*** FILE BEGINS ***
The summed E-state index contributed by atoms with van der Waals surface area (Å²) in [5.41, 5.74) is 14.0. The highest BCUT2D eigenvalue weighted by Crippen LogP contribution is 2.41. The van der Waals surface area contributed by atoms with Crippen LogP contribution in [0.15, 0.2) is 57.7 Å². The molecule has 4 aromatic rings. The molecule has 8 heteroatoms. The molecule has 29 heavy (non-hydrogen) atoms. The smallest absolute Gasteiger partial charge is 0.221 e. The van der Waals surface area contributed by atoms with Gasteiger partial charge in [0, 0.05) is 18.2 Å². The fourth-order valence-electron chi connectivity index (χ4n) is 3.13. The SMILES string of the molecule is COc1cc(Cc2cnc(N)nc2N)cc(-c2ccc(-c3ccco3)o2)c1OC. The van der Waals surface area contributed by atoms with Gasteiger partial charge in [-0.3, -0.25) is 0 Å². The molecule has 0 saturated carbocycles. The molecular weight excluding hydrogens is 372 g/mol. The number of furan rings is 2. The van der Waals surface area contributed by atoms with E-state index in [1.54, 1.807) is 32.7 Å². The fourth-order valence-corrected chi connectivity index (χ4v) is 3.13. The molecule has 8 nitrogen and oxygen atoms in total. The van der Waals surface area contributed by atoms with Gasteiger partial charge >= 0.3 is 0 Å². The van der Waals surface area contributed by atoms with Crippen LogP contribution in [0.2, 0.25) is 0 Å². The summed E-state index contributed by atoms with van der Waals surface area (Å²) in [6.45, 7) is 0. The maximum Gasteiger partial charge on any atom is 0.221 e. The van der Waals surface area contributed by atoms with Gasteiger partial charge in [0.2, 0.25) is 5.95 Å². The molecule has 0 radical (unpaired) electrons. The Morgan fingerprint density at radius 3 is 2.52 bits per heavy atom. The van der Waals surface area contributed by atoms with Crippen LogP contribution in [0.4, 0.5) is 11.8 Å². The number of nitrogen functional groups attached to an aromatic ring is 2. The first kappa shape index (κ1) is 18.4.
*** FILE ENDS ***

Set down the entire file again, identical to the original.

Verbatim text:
The summed E-state index contributed by atoms with van der Waals surface area (Å²) in [5.41, 5.74) is 14.0. The highest BCUT2D eigenvalue weighted by Crippen LogP contribution is 2.41. The van der Waals surface area contributed by atoms with Crippen LogP contribution in [0.15, 0.2) is 57.7 Å². The molecule has 4 aromatic rings. The molecule has 8 heteroatoms. The molecule has 29 heavy (non-hydrogen) atoms. The smallest absolute Gasteiger partial charge is 0.221 e. The van der Waals surface area contributed by atoms with Gasteiger partial charge in [0, 0.05) is 18.2 Å². The fourth-order valence-electron chi connectivity index (χ4n) is 3.13. The SMILES string of the molecule is COc1cc(Cc2cnc(N)nc2N)cc(-c2ccc(-c3ccco3)o2)c1OC. The van der Waals surface area contributed by atoms with Gasteiger partial charge in [-0.3, -0.25) is 0 Å². The molecule has 0 saturated carbocycles. The molecular weight excluding hydrogens is 372 g/mol. The number of furan rings is 2. The van der Waals surface area contributed by atoms with E-state index in [1.54, 1.807) is 32.7 Å². The fourth-order valence-corrected chi connectivity index (χ4v) is 3.13. The molecule has 8 nitrogen and oxygen atoms in total. The van der Waals surface area contributed by atoms with Gasteiger partial charge >= 0.3 is 0 Å². The van der Waals surface area contributed by atoms with Crippen LogP contribution in [0.2, 0.25) is 0 Å². The summed E-state index contributed by atoms with van der Waals surface area (Å²) in [6.45, 7) is 0. The maximum Gasteiger partial charge on any atom is 0.221 e. The van der Waals surface area contributed by atoms with Gasteiger partial charge in [0.2, 0.25) is 5.95 Å². The molecule has 0 radical (unpaired) electrons. The Morgan fingerprint density at radius 3 is 2.52 bits per heavy atom. The van der Waals surface area contributed by atoms with Crippen LogP contribution in [0.4, 0.5) is 11.8 Å². The number of nitrogen functional groups attached to an aromatic ring is 2. The first kappa shape index (κ1) is 18.4.